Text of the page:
City records the highest rainfall in the month of March since 2006, experts say extreme heat won’t return soon
Waterlogging at Bandra Reclamation during the rain on Tuesday. Pic/Pradeep Dhivar
The rain on Tuesday morning surprised Mumbai, even meteorologists, who had not expected it. Mumbai recorded the highest rainfall in the month of March since 2006, with it.
Meteorologists attributed the weather condition to westerly winds picking up. "Westerly winds lead to moisture incursion from the Arabian Sea. Mumbai is currently experiencing light to moderate rain, mostly in the suburbs," said Sushma Nair, scientist with India Meteorological Department's (IMD) Regional Meteorological Centre (RMC), Colaba.
People make their way through the rain at Sion. Pic/Atul Kamble
After a break of two days, on Tuesday, Mumbaikars awoke to an unusually rainy morning, with the unseasonal rain pounding the western suburbs. Following the rain and thunder in the morning on Tuesday the IMD updated their nowcast (immediate forecast) stating the city and adjoining areas would witness thunderstorms with lightning, light to moderate rain, and gusty winds reaching 30 to 40 kmph.
Rainfall recorded at IMD's Santacruz observatory on Tuesday was at 16.9 mm, while Colaba recorded 25.4 mm.
Record for March 37.1 mm
“This is not only the highest rainfall recorded in 24 hours during the month of March but also the highest total rainfall recorded for the entire month of March since 2006. The previous (24 hours) highest was 11.9 mm on March 10, 2006, with 13.1 mm recorded total rainfall in March 2006. The all-time record in Colaba for March is 37.1 mm in 1918,” said Rajesh Kapadia of Vagaries of the Weather, a popular private weather blog.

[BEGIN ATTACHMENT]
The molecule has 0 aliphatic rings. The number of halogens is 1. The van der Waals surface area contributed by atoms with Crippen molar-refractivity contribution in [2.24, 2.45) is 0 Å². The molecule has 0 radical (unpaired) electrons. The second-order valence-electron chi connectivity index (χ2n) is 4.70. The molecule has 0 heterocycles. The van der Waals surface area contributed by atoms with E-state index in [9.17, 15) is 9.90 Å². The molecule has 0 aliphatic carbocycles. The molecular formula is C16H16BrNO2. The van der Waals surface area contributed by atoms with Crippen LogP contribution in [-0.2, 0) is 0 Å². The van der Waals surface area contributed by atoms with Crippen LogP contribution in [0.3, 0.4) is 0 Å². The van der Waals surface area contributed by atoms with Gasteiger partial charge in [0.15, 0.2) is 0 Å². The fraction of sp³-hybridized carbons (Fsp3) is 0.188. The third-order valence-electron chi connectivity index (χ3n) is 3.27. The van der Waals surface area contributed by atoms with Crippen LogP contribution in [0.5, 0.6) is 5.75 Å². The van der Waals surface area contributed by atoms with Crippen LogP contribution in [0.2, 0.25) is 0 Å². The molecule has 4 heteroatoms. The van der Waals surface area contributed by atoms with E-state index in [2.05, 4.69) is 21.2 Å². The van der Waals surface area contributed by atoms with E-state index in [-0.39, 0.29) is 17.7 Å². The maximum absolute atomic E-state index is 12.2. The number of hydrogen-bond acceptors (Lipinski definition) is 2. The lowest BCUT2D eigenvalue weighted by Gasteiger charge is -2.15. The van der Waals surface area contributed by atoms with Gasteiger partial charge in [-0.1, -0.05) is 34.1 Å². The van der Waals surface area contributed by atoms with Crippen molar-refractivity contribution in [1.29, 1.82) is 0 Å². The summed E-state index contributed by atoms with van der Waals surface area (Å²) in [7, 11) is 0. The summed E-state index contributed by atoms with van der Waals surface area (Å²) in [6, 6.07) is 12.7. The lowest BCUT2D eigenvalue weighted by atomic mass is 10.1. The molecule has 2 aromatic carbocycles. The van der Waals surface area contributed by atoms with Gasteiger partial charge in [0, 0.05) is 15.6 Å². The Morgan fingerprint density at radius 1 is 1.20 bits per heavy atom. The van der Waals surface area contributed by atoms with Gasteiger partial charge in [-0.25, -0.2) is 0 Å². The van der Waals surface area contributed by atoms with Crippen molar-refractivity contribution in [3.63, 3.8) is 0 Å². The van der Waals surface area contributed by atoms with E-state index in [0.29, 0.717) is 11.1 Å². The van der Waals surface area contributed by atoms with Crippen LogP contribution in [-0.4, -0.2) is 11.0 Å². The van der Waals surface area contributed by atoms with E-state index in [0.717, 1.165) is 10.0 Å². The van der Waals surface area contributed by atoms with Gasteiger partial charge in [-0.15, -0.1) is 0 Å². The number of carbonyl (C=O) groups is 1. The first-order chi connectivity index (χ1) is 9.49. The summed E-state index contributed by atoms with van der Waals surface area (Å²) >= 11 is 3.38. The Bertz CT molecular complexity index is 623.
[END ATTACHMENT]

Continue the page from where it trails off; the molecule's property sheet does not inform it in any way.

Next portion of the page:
He added, “Tuesday’s rain was totally unexpected. Such intense rain is rare in March. Mumbai does sometimes witness light rain and thunder in the month of March. What happened in the early hours of Tuesday was totally unexpected.”
Explaining the reason for the showers and thunder, Kapadia said, “Westerly winds picked up late Monday night to the upper levels of the atmosphere, bringing in moisture/clouds. Also late on Monday night, the humidity got very low at around 47 per cent. This was due to the high-level trough (low-pressure area) in the north Konkan. This attracted winds, causing rain.”
A meteorologist from Skymet Weather, a private weather forecasting agency said, “Weather conditions have observed some kind of change due to pan India rainfall activity, which has resulted in heat leaving most parts of the country. Extreme heat is unlikely to return in the next few days.”
How much it rained
Koparkhairane: 41 mm
Vashi: 39 mm
Memonwada: 38 mm
Mumbai Central: 35 mm
Bhendi Bazaar: 34 mm
Pawne and Mumbra: 33 mm
Sanpada: 32 mm
Byculla and Malabar Hill: 31 mm
Aadharwadi and Grant Road: 30 mm
Marine Lines: 27 mm
Kopri: 26 mm
Sion, Colaba and Grant Road: 25 mm
Elphinstone Road: 24 mm
CSMT: 23 mm
Dahisar, Virar and Matheran: 22 mm
Dadar East: 21 mm
Panvel and Vile Parle: 20 mm
Airoli and Nerul: 19 mm
Belapur, Haji Ali and Powai: 18 mm
Santacruz IMD: 16.9 mm
Andheri and Sakinaka: 16 mm
Naupada: 15 mm
Malad and Worli: 14 mm
Bandra: 13 mm
Kandivli: 12 mm
Jogeshwari: 7 mm
Goregaon: 8 mm
Borivli: 5 mm
Dombivli: 3 mm
Rainfall was recorded in Mumbai and MMR till 9 am on Tuesday.
(Data credit: IMD, BMC, Indian Institute of Tropical Meteorology (IITM) and Vagaries of the Weather)